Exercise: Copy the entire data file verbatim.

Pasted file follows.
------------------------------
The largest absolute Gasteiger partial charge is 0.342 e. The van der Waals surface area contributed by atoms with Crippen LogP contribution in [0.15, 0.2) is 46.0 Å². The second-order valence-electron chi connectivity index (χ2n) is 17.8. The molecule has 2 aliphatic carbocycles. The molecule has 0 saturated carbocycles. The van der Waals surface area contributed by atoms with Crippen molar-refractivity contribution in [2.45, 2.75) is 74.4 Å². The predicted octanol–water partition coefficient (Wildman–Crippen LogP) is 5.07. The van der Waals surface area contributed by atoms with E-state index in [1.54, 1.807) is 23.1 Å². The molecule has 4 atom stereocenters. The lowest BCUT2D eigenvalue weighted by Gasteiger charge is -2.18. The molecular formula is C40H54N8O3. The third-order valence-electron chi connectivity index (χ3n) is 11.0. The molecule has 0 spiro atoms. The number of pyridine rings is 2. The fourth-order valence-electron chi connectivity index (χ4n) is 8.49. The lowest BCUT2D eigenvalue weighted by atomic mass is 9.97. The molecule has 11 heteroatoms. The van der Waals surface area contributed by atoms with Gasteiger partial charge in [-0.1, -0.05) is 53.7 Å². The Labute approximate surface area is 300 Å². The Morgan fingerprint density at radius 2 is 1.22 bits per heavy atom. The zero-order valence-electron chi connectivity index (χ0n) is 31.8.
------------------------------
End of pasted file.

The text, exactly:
The largest absolute Gasteiger partial charge is 0.342 e. The van der Waals surface area contributed by atoms with Crippen LogP contribution in [0.15, 0.2) is 46.0 Å². The second-order valence-electron chi connectivity index (χ2n) is 17.8. The molecule has 2 aliphatic carbocycles. The molecule has 0 saturated carbocycles. The van der Waals surface area contributed by atoms with Crippen molar-refractivity contribution in [2.45, 2.75) is 74.4 Å². The predicted octanol–water partition coefficient (Wildman–Crippen LogP) is 5.07. The van der Waals surface area contributed by atoms with E-state index in [1.54, 1.807) is 23.1 Å². The molecule has 4 atom stereocenters. The lowest BCUT2D eigenvalue weighted by Gasteiger charge is -2.18. The molecular formula is C40H54N8O3. The third-order valence-electron chi connectivity index (χ3n) is 11.0. The molecule has 0 spiro atoms. The number of pyridine rings is 2. The fourth-order valence-electron chi connectivity index (χ4n) is 8.49. The lowest BCUT2D eigenvalue weighted by atomic mass is 9.97. The molecule has 11 heteroatoms. The van der Waals surface area contributed by atoms with Gasteiger partial charge in [-0.1, -0.05) is 53.7 Å². The Labute approximate surface area is 300 Å². The Morgan fingerprint density at radius 2 is 1.22 bits per heavy atom. The zero-order valence-electron chi connectivity index (χ0n) is 31.8.